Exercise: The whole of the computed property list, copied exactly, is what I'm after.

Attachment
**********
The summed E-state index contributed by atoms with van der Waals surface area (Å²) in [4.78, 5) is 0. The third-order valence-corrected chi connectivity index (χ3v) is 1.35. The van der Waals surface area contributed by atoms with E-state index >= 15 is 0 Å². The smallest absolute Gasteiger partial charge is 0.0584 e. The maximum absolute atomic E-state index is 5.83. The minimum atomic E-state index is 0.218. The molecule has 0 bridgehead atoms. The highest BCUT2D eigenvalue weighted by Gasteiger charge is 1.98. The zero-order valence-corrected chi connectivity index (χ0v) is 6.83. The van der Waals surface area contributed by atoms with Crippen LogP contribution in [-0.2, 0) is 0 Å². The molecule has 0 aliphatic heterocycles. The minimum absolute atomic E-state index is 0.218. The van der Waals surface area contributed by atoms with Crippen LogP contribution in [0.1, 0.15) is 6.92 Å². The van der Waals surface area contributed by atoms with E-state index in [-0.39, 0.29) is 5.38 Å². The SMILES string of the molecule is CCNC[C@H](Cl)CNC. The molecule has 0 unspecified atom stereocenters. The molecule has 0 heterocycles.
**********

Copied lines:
The summed E-state index contributed by atoms with van der Waals surface area (Å²) in [4.78, 5) is 0. The third-order valence-corrected chi connectivity index (χ3v) is 1.35. The van der Waals surface area contributed by atoms with E-state index >= 15 is 0 Å². The smallest absolute Gasteiger partial charge is 0.0584 e. The maximum absolute atomic E-state index is 5.83. The minimum atomic E-state index is 0.218. The molecule has 0 bridgehead atoms. The highest BCUT2D eigenvalue weighted by Gasteiger charge is 1.98. The zero-order valence-corrected chi connectivity index (χ0v) is 6.83. The van der Waals surface area contributed by atoms with Crippen LogP contribution in [-0.2, 0) is 0 Å². The molecule has 0 aliphatic heterocycles. The minimum absolute atomic E-state index is 0.218. The van der Waals surface area contributed by atoms with Crippen LogP contribution in [0.1, 0.15) is 6.92 Å². The van der Waals surface area contributed by atoms with E-state index in [-0.39, 0.29) is 5.38 Å². The SMILES string of the molecule is CCNC[C@H](Cl)CNC. The molecule has 0 unspecified atom stereocenters. The molecule has 0 heterocycles.